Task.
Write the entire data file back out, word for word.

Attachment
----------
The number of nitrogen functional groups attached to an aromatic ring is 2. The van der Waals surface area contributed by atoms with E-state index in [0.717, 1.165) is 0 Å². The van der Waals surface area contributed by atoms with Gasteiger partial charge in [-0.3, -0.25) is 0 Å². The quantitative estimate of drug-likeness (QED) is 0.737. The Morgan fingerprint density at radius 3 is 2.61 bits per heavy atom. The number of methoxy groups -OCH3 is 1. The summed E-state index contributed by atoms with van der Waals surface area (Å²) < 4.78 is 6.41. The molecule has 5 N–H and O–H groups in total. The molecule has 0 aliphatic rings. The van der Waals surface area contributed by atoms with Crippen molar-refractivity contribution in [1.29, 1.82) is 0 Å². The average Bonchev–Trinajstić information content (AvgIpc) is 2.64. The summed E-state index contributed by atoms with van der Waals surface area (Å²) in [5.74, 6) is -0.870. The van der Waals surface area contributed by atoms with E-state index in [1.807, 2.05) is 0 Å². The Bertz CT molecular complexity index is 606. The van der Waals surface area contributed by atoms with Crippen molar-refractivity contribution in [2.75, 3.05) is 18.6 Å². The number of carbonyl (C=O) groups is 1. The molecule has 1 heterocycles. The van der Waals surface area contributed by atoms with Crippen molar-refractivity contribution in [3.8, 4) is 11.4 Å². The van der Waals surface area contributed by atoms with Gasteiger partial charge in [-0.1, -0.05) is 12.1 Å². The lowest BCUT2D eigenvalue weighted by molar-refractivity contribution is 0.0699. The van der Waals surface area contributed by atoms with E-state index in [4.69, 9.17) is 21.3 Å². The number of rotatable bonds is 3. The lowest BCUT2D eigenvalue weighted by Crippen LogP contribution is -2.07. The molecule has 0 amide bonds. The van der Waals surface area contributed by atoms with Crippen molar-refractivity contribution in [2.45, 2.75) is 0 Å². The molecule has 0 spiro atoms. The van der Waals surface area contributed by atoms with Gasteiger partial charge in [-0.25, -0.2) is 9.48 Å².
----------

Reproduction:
The number of nitrogen functional groups attached to an aromatic ring is 2. The van der Waals surface area contributed by atoms with E-state index in [0.717, 1.165) is 0 Å². The van der Waals surface area contributed by atoms with Gasteiger partial charge in [-0.3, -0.25) is 0 Å². The quantitative estimate of drug-likeness (QED) is 0.737. The Morgan fingerprint density at radius 3 is 2.61 bits per heavy atom. The number of methoxy groups -OCH3 is 1. The summed E-state index contributed by atoms with van der Waals surface area (Å²) < 4.78 is 6.41. The molecule has 5 N–H and O–H groups in total. The molecule has 0 aliphatic rings. The van der Waals surface area contributed by atoms with Crippen molar-refractivity contribution in [1.29, 1.82) is 0 Å². The average Bonchev–Trinajstić information content (AvgIpc) is 2.64. The summed E-state index contributed by atoms with van der Waals surface area (Å²) in [5.74, 6) is -0.870. The van der Waals surface area contributed by atoms with E-state index in [1.807, 2.05) is 0 Å². The Bertz CT molecular complexity index is 606. The van der Waals surface area contributed by atoms with Crippen molar-refractivity contribution in [2.75, 3.05) is 18.6 Å². The number of carbonyl (C=O) groups is 1. The molecule has 1 heterocycles. The van der Waals surface area contributed by atoms with Crippen molar-refractivity contribution in [3.8, 4) is 11.4 Å². The van der Waals surface area contributed by atoms with Gasteiger partial charge in [-0.1, -0.05) is 12.1 Å². The lowest BCUT2D eigenvalue weighted by molar-refractivity contribution is 0.0699. The van der Waals surface area contributed by atoms with E-state index in [4.69, 9.17) is 21.3 Å². The number of rotatable bonds is 3. The lowest BCUT2D eigenvalue weighted by Crippen LogP contribution is -2.07. The molecule has 0 amide bonds. The van der Waals surface area contributed by atoms with Crippen molar-refractivity contribution in [2.45, 2.75) is 0 Å². The molecule has 0 spiro atoms. The van der Waals surface area contributed by atoms with Gasteiger partial charge in [-0.25, -0.2) is 9.48 Å².